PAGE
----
From the Daily News:
Human race will "split into two different species"
The human race will one day split into two separate species, an attractive, intelligent ruling elite and an underclass of dim-witted, ugly goblin-like creatures, according to a top scientist.
100,000 years into the future, sexual selection could mean that two distinct breeds of human will have developed.
The alarming prediction comes from evolutionary theorist Oliver Curry from the London School of Economics, who says that the human race will have reached its physical peak by the year 3000.
Read it here.
Most of the attention has been focused on the similarity of this argument to that advanced by H. G. Wells a century ago. At that time "scientific racism" a respectable doctrine. There are actually a few important points underlying that article.
An emerging study in anthropology and medicine is "human biodiversity" which refers to the continuing evolutionary pressures on human populations. The implications of this are disturbing because it repudiates the idea that all men are created equal or that we are all the same under the skin. Couple this with the idea of "sociobiology" or as it is now called, "evolutionary psychology", and the argument is being made by serious scientists that different groups of humans have different innate capabilities and psychological tendencies. This article reflects that new "scientific consensus" -- one that is directly at odds with some of our most cherished beliefs [brotherhood of man, egalitarianism, etc.] Moreover, it lends scientific credibility to racist doctrines. There are real moral and political implications to assertions like this.
As an historian I have long been aware of this phenomenon. The European aristocracy, for instance, increasingly over time looked very different from commoners. Their physical characteristics became quite distinctive. They always claimed that their mental and emotional characteristics were also distinctive -- in fact, that was the justification for their authority [they claimed to be better people than commoners]. Anti-aristocrats responded that the lords and ladies were inherently inferior. Either position recognizes that the aristocracy was a restricted breeding pool that was evolving in ways different from the general population.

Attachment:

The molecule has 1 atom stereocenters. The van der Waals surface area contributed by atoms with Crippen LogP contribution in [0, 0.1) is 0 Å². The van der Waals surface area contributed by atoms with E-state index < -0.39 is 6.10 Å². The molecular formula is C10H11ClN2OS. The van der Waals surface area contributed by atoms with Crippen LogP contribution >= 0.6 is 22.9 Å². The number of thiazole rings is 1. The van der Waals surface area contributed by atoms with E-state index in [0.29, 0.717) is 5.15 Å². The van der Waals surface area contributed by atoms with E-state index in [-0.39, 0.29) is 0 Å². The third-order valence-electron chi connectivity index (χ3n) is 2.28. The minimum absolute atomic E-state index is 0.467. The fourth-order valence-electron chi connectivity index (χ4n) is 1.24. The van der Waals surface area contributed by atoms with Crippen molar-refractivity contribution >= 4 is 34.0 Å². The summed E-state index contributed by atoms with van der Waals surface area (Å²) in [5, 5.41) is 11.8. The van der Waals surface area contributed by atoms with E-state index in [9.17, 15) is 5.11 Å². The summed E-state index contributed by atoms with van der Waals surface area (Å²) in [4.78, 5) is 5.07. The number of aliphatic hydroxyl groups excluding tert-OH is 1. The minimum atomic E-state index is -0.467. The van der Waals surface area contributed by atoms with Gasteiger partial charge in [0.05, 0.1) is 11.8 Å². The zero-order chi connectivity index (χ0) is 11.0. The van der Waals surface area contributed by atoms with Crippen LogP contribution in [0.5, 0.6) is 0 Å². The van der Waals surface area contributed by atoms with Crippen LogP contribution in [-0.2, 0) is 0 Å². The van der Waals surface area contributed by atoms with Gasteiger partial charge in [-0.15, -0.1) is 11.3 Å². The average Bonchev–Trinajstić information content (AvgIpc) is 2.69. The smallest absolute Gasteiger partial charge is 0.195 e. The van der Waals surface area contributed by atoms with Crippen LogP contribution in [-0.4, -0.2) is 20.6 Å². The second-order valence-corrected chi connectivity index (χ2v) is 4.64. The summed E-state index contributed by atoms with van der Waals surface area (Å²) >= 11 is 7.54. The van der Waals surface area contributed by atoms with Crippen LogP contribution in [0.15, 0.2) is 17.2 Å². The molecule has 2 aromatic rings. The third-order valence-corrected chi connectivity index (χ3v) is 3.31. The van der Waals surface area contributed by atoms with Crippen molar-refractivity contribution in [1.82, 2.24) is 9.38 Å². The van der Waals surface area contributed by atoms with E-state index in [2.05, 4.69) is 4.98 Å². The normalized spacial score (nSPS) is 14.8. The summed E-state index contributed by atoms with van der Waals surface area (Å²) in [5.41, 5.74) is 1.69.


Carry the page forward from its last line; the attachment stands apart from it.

The only journalist of whom I am aware who has written interestingly on this subject is David Brooks of the New York Times. He has worried in print that our current system of "meritocracy" is restricting interbreeding among different classes of the population. Rich people marry other rich people, the education system, the hiring and promotions system, and a host of other institutional arrangements ensure that young people increasingly interact with people of their own social standing or that of their parents. Bosses no longer marry their secretaries, doctors no longer marry their nurses, etc. In other words, we are segregating ourselves into distinctive, class-based breeding pools that will diverge evolutionarily. Meritocracy was supposed to produce an ever churning rule by the most talented people -- "the best and the brightest" [the Clintonians, like the Kennedy crowd, in their insufferable arrogance, used to use that term to describe themselves -- maybe they still do]. Instead meritocracy is producing a self-perpetuating professionalized upper class.
The great middle-class ideal was the idea that all men are created equal and that divergence is due either to fortune or commitment. The old aristocrats claimed that differences were inherent and inbred. Are we going back to that? Many "scientists" seem to be tending in that direction.
This is why I am sympathetic to the notion that "scientific" authority must be balanced against political, economic and moral concerns.
Thanks to the father of five for pointing me to this article.
John Hawks demonstrates that the Daily News article makes absolutely no sense in terms of population genetics. [here] The human race as a whole will never split into two species, one pretty the other ugly. However, my larger point -- that custom, social differentiation, and the like can produce restricted breeding populations that over can diverge from the general population physically and perhaps cognitively -- still holds.